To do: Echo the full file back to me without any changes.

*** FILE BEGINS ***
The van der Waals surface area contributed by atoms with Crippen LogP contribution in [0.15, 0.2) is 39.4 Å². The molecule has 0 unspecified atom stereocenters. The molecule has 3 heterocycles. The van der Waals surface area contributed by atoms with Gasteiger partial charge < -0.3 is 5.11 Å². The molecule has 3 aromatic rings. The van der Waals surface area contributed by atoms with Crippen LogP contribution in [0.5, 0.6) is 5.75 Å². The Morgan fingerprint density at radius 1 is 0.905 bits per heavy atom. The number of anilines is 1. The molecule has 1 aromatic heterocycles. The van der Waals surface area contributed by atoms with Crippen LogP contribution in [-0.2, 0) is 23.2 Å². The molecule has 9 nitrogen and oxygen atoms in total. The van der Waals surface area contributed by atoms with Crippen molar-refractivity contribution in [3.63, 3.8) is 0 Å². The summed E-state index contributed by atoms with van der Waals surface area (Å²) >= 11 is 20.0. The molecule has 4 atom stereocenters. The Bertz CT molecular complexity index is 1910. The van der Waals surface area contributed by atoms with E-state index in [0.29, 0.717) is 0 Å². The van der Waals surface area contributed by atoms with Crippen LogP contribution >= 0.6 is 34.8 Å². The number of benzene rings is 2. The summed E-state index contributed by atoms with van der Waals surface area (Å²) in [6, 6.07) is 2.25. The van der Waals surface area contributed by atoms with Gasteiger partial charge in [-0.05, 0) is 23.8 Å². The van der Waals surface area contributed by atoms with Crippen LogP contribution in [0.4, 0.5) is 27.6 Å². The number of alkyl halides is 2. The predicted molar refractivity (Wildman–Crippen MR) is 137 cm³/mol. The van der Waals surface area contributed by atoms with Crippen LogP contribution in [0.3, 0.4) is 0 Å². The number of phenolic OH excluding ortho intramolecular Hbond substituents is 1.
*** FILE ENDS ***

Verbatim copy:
The van der Waals surface area contributed by atoms with Crippen LogP contribution in [0.15, 0.2) is 39.4 Å². The molecule has 0 unspecified atom stereocenters. The molecule has 3 heterocycles. The van der Waals surface area contributed by atoms with Gasteiger partial charge < -0.3 is 5.11 Å². The molecule has 3 aromatic rings. The van der Waals surface area contributed by atoms with Crippen LogP contribution in [0.5, 0.6) is 5.75 Å². The Morgan fingerprint density at radius 1 is 0.905 bits per heavy atom. The number of anilines is 1. The molecule has 1 aromatic heterocycles. The van der Waals surface area contributed by atoms with Crippen LogP contribution in [-0.2, 0) is 23.2 Å². The molecule has 9 nitrogen and oxygen atoms in total. The van der Waals surface area contributed by atoms with Crippen molar-refractivity contribution in [3.63, 3.8) is 0 Å². The summed E-state index contributed by atoms with van der Waals surface area (Å²) >= 11 is 20.0. The molecule has 4 atom stereocenters. The Bertz CT molecular complexity index is 1910. The van der Waals surface area contributed by atoms with E-state index in [0.29, 0.717) is 0 Å². The van der Waals surface area contributed by atoms with Crippen LogP contribution >= 0.6 is 34.8 Å². The number of benzene rings is 2. The summed E-state index contributed by atoms with van der Waals surface area (Å²) in [6, 6.07) is 2.25. The van der Waals surface area contributed by atoms with Gasteiger partial charge in [-0.05, 0) is 23.8 Å². The van der Waals surface area contributed by atoms with Crippen LogP contribution in [0.4, 0.5) is 27.6 Å². The number of alkyl halides is 2. The predicted molar refractivity (Wildman–Crippen MR) is 137 cm³/mol. The van der Waals surface area contributed by atoms with Crippen LogP contribution in [0.3, 0.4) is 0 Å². The number of phenolic OH excluding ortho intramolecular Hbond substituents is 1.